This is so reassuring! Thank you so much. :)

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You should consider U of C! They really value candidates with a lot of work experience. I also recommend taking another year of classes extra to your degree and working hard to achieve some A grades. An upward trajectory will help your application. I agree with the OP who said that you have to show that you've taken steps to "overcome" (as much as possible) the things that held you back from achieving good grades in your undergrad and you have to show that you are capable of achieving those grades at least in a few classes.

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There is literally no way you will ever get in to law school with a 1.7 cGPA.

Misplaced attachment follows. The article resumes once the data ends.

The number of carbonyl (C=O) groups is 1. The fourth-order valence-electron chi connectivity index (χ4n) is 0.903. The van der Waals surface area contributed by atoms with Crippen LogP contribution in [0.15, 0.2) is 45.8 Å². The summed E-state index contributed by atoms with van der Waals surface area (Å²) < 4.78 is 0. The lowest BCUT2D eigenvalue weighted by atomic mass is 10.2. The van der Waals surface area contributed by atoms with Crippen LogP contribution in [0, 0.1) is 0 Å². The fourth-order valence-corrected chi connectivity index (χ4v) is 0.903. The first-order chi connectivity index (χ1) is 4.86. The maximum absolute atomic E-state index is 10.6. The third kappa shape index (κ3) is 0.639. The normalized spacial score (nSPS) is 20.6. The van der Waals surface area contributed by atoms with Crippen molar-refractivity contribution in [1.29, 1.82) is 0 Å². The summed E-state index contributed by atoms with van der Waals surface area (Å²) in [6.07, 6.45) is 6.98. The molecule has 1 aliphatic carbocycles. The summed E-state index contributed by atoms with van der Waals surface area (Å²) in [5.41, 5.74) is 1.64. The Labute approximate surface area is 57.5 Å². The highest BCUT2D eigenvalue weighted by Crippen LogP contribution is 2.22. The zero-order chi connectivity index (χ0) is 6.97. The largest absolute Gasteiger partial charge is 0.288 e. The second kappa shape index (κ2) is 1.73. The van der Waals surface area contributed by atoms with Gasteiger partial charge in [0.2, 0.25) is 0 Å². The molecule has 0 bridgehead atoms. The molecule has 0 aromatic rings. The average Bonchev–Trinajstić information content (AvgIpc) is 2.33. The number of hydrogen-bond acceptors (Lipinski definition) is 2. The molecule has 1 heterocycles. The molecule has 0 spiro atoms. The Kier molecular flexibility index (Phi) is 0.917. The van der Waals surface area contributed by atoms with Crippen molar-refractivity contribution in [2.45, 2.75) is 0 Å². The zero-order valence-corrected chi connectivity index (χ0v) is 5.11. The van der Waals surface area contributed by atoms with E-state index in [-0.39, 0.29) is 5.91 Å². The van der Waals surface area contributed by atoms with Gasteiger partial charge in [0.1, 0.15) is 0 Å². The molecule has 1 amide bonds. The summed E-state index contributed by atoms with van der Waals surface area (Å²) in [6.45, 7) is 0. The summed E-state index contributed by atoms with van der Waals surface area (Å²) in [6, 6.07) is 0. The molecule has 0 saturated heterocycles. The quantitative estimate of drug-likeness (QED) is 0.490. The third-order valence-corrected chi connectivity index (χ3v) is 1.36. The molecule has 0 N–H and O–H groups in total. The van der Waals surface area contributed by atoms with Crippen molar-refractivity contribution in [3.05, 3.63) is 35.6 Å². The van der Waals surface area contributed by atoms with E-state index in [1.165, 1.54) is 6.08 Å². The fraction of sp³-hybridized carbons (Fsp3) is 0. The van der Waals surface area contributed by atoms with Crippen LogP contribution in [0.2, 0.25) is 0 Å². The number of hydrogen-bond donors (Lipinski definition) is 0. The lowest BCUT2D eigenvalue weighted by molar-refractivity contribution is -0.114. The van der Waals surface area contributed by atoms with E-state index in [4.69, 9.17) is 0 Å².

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18 hours ago, Prospero said:

There is literally no way you will ever get in to law school with a 1.7 cGPA. 

Come on man. If you're going to pile on try to add at least a little bit to the conversation. This is needlessly mean considering this point has already been covered in the thread.

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I agree with others saying you should take a fifth year and aim for a GPA of 3.5+ in your last 2 years. I’m sure you already know but a 2.3 GPA isn’t nearly high enough to be remotely competitive either. 

 

I couldn’t tell from your post if you’re doing this already, but have you thought about taking medical leave from school for a term or longer? Since you say your illness is treatable, it might be an option worth looking into so you can focus on making sure your treatment plan is effective before tackling school again.